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19 April 2015

Two South Fulton Communities Ask Atlanta to Annex $145 Million Worth of Residential Property

The proposal to create a new city out of unincorporated south Fulton County, already on shaky ground, may be on its way to the morgue.

A set of annexation petitions from the Loch Lomond and Sandtown communities could severely undermine the proposed city of South Fulton's financial viability, if the petitions are ultimately approved by the Atlanta City Council.

Through open records requests, Georgia Unfiltered learned that Atlanta sent a notice to Fulton County informing them of the city's intent to annex approximately 1,094.30 acres (see maps below). The notice was dated 8 April 2015.

Proposed ATL Annexation of Loch Lomond & Sandtown

Some of unincorporated south Fulton's wealthiest communities, with homes approaching the two- and three-hundred thousand dollar range according to Fulton County property records, are included in the land area seeking to join Atlanta. Randolph Elementary School, Sandtown Middle School, Sandtown Park and Gymnasium are also part of the annexation petition. All told, 820 properties are collectively valued at $145,348,105.

The loss of so many high-value properties would almost certainly force those pushing for a new city of South Fulton to conduct a new feasibility study, measuring the proposed municipality's ability to stand on its own two feet financially.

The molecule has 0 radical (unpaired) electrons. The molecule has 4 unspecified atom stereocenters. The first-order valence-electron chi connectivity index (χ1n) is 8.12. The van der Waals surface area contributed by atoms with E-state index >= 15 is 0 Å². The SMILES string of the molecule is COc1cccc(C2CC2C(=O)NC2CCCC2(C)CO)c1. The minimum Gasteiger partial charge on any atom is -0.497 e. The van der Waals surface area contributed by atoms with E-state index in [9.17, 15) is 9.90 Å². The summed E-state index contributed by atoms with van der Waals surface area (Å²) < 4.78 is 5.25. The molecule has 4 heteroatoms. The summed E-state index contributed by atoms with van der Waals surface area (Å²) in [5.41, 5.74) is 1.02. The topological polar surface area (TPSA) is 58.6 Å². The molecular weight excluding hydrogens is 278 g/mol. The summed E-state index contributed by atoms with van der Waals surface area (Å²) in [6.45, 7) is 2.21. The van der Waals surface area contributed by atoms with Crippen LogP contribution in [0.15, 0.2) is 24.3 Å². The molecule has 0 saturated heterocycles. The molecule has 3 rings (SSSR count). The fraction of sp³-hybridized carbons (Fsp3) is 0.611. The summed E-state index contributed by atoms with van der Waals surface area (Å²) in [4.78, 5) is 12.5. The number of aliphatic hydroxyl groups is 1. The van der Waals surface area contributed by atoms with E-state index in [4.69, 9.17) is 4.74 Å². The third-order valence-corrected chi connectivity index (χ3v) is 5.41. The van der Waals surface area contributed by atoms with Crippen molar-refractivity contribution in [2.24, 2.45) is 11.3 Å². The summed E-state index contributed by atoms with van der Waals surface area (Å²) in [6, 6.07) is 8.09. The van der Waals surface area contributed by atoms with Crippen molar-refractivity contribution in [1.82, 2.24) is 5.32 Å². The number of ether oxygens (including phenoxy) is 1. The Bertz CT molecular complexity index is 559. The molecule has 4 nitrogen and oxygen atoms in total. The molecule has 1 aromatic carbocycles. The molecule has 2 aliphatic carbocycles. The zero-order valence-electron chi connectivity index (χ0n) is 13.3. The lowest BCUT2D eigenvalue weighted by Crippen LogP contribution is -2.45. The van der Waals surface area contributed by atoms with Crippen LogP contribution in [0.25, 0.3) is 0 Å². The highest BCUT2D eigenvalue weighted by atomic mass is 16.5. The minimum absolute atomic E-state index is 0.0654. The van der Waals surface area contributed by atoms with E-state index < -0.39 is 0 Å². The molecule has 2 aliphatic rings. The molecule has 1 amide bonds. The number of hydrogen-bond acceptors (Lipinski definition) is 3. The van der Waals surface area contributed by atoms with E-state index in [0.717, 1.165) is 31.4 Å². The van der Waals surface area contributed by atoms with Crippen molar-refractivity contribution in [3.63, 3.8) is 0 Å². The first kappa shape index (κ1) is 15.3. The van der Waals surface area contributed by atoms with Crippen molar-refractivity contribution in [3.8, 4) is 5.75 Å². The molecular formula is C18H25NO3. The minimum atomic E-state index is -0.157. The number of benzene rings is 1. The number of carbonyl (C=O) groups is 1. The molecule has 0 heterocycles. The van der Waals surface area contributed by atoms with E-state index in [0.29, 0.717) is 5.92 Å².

Atlanta's notice to Fulton County is the third step of the annexation process.

The first step involved land owners and registered voters signing a petition asking Atlanta to annex the area. 60% of the land owners and 60% of the registered voters is the state-mandated threshold for an annexation request to move forward. Georgia law requires the city to verify the minimum petition threshold was met, before informing the county of the people's annexation request.

Fulton County now has thirty days to file an objection to the people's petition. County commissioners are expected to take up the petition at its 6 May 2015 meeting, two days before the thirty day deadline is reached.

According to the Official Code of Georgia Annotated (O.C.G.A.), Fulton County can only object to the Loch Lomond and Sandtown annexation requests because of a material increase in burden upon the county directly related to any one or more of the following: (1) The proposed change in zoning or land use; (2) Proposed increase in density; and (3) Infrastructure demands related to the proposed change in zoning or land use.

If Fulton County objects, the annexation is not stopped, however. The proposed annexation would then go before a five-member arbitration panel to determine if Fulton County's objection is valid, and to mediate any differences between the county and Atlanta.

The Arbitration Handbook, published by the Association of County Commissioners of Georgia (ACCG) and the Georgia Municipal Association, says the arbitration panel "is not authorized to approve or deny any particular annexation proposal, but may or may not choose to attach zoning, land use or density conditions to the property in question for one year."

Atlanta says they intend to keep the current Fulton County zoning for Sandtown and Loch Lomond if the area is ultimately annexed into the city.